Grateful Dead Live at Carthay Studios on 1966-03-19
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- DeadLists Project
Related Music (Beta) question-dark
Versions - Different performances of the song by the same artist
Compilations - Other albums which feature this performance of the song
Covers - Performances of a song with the same name by different artists
|Viola Lee Blues|
|"I need some Coke..." and "There will be a slight pause..." stage talk|
|One Kind Favor|
|I Know You Rider|
|You See A Broken Heart|
|It's A Sin|
|PA and "tasting" and tuning stage talk|
|Beat It On Down The Line|
|"Just Bearly" PA stage talk|
|"How's the PA now" stage talk|
|Next Time You See Me|
|"take a break" and "ice cream" stage talk|
|Slow R and B instrumental|
|Death Don't Have No Mercy|
|"a little tune now called the..." Midnight Hour|
There is debate over whether this is 3/19/66 or 3/12/66. Deadlists has a good discussion of this issue. The consensus there is that the correct date is 3/12/66. This came to me listed as 3/19/66. This is a better copy than what has been in general circulation. That MAY mean the date that came on it is correct. I don't know.
- 0000-00-00 00:00:00
- Los Angeles, CA
- Run time
- Taped by
- Seed provided by Paul Scotton
- Transferred by
- Tracking by Ihor Slabicky
- Carthay Studios
Subject: Not total pie eye fry
This is the highest-fidelity version of 3/19/66, the LA "Pico" test. Ignoring tunings, the set list is:
Viola Lee Blues
See that My Grave is Kept Clean
I Know You Rider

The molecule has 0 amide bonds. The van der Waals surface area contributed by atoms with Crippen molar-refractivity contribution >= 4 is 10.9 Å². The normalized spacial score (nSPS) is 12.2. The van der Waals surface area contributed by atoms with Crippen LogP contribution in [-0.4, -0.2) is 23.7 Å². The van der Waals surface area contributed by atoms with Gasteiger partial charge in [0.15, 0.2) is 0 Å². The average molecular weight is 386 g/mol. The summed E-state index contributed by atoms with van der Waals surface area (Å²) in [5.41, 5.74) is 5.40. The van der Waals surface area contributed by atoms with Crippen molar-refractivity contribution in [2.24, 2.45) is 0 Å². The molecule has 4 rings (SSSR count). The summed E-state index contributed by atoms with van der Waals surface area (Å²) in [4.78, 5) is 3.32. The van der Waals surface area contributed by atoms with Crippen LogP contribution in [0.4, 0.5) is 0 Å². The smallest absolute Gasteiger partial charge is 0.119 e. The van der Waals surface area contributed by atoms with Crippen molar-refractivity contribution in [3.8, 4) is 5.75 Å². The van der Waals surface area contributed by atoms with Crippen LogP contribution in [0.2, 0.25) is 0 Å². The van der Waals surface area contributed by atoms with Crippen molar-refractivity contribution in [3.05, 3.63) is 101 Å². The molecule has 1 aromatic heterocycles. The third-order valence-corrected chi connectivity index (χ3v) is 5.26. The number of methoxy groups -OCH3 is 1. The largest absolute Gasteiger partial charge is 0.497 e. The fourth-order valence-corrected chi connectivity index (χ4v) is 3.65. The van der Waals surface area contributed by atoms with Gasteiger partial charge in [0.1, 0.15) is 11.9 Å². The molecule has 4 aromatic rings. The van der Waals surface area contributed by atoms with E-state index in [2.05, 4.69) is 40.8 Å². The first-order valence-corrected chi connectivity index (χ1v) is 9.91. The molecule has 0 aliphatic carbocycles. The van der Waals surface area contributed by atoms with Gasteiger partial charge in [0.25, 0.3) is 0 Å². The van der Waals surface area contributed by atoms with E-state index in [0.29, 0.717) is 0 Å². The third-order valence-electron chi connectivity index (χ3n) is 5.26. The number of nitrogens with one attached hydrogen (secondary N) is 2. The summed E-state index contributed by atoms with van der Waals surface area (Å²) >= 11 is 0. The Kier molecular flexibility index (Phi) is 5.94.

You See a Broken Broken Heart
I Know it's a Sin
Beat it On Down the Line
Next Time You See Me
[unknown blues instrumental]
Death Don't Have No Mercy
In the Midnight Hour
It's remarkable for being one of the earliest documents - a nearly-complete, Bear-recorded set. And also for being an Acid Test where music was actually played (barely, in Bobby's case). Ironically, they may have been less dosed at this Test than at any given early-'66 show. Pre-primal Dead gives historical glimpses of lexicographical import, rather than the X Factor thrills. These are early arrangements and basic R & B styles. That said, I Know You Rider was used by Jer to stretch out in the direction of '67, rather than purely blues-scaled. This may be the best example of Pig's You See a Broken Heart; better than the studio effort on Rare Cuts, though we only have a couple. The early arrangement of Beat it on Down the Line features an off-key teen named Bobby. Heads Up is the Freddie King cover (cut in the middle). It's the only example, but nothing special - bar-band stuff. Next Time You See Me is the short arrangement. The unknown blues instrumental may be a song Pig was working up. The last two are incomplete. Five mins in to Midnight Jer finds another future groove - momentarily. Check out the poster - Wavy when he was still called "Hugh", and genius musicologist Tiny Tim.
The entire source is pitched slow and needs +2%, except for the last two, which need +3%. The 3/12/66 Danish show, is actually at d1966-02-25_sbd_unknown_20346.
Subject: This is not 3/12/1966
Intersting idea putting this back to mono. If lilrichwhiteboy is willing to stream it, I like to give it a listen.
Subject: Listening Is A Skill, People.
This SBD seeded by Scotton is interesting since it is very different from the existing ambient copy I streamed and recorded years ago, and the other more recent ones I just listened too. The one I copied from this site is much softer and more mono-theistic. This one is straight board - which is very stereo. In fact, Bear's deliberate vocal and instrament stereo division is so annoying with ear phones on, I'm going to work it back to mono in Soundforge. I do have to say it's a really, really clean and upfront soundboard too. Magnificent sound!